The subtle way podcasting fits into the world of B2B lead generation


Podcasts, are they a good loss value lead generation tool?

There are a lot podcasts out there that people flock to for their stories and they’re worth every second.

Like How I Built This, and History For Radicals.

Then there are podcast where the interviews are so juicy that people to tune in just hear the host and the people being interviewed share their opinions about everything under the sun.

The value for both types of podcasts is obvious.

We can throw roundtable format podcasts into the interview style bin too.

There are a few out there like the podcast Sleep With Me where the sole value of the podcast is that it's focus is to help people sleep.

Exceptions to the rule.

Also, there are podcasts that fill a variety of non revenue generating purposes. Whether that’s to supplement the content available for a book that the host recently published or a podcast entirely based on reviews of a television series or animated series.

Beyond eventually gaining enough popularity to attract advertisers podcasts fall into one other category these days. One that many businesses are not capitalizing on today.

The loss value lead generator.

Remarkably similar to the setup of liquid ad funnels -- that are understood to create a break even budget spend or total loss of budget — podcasting struggles to define its value and budget worthiness in the marketing arsenal of business today.

Much like Social Media in its early stages.

A handful of companies have strategically used podcasting as a corporate learning tool to further engage and educate their teams but many companies are yet to be convinced of its convenient content format to justify a budget that can produce quality content.

If you asking yourself how a podcast can be a loss value lead generator — consider the fact that the invitation to a podcast offers the opportunity for people who wouldn’t otherwise meet to jump into a conversation.

Now even if you could delegate the post production to a cheap inexpensive resource on networks like Upwork or Fiverr. The end product is likely to match the budget. No different from video. You get what you pay for and who you pay for in any production.

So, what is the ROI of a guest who is both a great fit to your target audience but also a great fit as a client?

Depending on your offering, and their need for it — it could be huge.

Of course if used as a lead generator then your podcast certainly doesn’t need to meet any quality standards beyond the fact that it’s been published and offers the guest an opportunity to promote their business or product such as a book.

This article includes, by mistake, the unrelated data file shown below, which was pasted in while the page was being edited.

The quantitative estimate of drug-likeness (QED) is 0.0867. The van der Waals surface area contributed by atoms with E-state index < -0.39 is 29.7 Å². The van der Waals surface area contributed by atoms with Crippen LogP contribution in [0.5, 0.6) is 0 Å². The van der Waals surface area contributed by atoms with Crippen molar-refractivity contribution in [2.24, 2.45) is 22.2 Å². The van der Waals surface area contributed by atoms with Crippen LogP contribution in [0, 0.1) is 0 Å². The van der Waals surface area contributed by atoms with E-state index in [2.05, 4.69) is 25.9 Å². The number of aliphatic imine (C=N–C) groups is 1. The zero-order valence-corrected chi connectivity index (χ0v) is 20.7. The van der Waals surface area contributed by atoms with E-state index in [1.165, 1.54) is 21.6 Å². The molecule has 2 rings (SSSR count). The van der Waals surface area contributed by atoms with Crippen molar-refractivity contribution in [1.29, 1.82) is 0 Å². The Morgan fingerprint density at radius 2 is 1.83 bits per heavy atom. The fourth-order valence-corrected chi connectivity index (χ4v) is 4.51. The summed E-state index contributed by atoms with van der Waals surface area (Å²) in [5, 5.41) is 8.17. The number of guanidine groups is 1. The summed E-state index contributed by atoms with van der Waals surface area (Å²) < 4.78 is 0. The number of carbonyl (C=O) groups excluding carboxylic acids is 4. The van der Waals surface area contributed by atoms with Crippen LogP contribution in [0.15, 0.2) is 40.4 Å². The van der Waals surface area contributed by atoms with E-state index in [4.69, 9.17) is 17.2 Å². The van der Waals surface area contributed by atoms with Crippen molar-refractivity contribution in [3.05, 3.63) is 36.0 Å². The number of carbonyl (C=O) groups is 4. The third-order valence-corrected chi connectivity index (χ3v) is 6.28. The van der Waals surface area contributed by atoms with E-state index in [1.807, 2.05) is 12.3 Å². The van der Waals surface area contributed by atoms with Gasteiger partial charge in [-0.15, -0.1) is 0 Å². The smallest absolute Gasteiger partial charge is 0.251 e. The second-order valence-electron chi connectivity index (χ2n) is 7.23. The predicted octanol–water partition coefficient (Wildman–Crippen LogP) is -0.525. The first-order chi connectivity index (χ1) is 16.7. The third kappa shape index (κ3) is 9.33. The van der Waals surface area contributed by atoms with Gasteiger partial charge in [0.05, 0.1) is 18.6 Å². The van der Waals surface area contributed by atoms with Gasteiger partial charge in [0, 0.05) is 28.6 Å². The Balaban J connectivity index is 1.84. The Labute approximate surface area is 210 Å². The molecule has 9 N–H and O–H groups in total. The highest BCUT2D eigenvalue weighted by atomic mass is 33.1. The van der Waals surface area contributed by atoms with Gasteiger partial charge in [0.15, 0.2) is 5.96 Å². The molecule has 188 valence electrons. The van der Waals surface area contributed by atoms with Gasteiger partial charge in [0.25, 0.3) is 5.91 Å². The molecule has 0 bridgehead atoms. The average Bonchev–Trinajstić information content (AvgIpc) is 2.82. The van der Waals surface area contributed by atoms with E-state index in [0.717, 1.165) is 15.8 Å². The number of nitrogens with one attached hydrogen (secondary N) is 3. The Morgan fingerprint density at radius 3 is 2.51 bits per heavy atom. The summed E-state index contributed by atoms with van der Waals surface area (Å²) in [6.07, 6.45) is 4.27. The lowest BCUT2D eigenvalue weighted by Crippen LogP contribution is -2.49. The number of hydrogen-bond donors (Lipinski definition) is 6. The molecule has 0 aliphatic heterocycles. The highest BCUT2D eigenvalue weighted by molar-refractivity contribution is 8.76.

For this type of podcast quality is hardly necessary because you don't intend to focus on building an audience but that is the quickest way to turn off future leads because it could be used as a reflection of the way you run your business. If quality doesn't matter to you, you may lose leads who are hypersensitive to the quality a company is putting out into the world.

Certainly a debatable marketing opportunity for both parties involved and the podcasts industry is still young enough to have an undefined future that every player involved can impact.

A lot of the ROI in podcasting stems from one of the other challenges for podcasting to overcome, which is discoverability.

Much like a new Artist, Author, Coach or Public Speaker — building a brand is the most expensive item on the agenda and probably the biggest lag indicator because of the fact that you don’t see a brand until it becomes a brand.

Therefore, the question that comes up is whether a podcast is worth investing in similar to the way small businesses used to wonder about social media and ironically exactly the way some large corporations today still struggle to see the ROI in social media. Don't get me wrong, i'm not complaining. It's the only space small and medium sized business can use to compete with their bottomless budgets.

The podcast channel is young and definitely a supplemental format in regards to content creation with a few exceptions for people like James Altucher, Cal Fussman, Tim Ferris and Joe Rogan. Their podcasts are a pivotal pillar to their content universe and brand awareness generator.

The demand is beginning to grow as more and more people of all ages see the advantages of listening to a podcast in the same way an audiobook offers value.

As the battle for mind share or attention continues and the best and brightest or biggest pockets reverse engineer the way to win a bigger piece of the pie. The attention pie.

The opportunity in podcasting being a workable model to be used as a loss value lead generation channel still exists — its ROI is equivalent to your Minimum Viable Product and your invited guests need for your MVP.

If you’re interested in why I’m in a position to bring this this topic up for discussion — it’s because I’m in the podcast production business.

I've come across a lot of do's and don'ts that i've been working on breaking down and sharing with the world. Unless someone beats me to it.

If you have any questions feel free to personally email me at

Thanks for reading, I don't write much but when I do it's because I definitely took the time to know what i'm talking about with experience.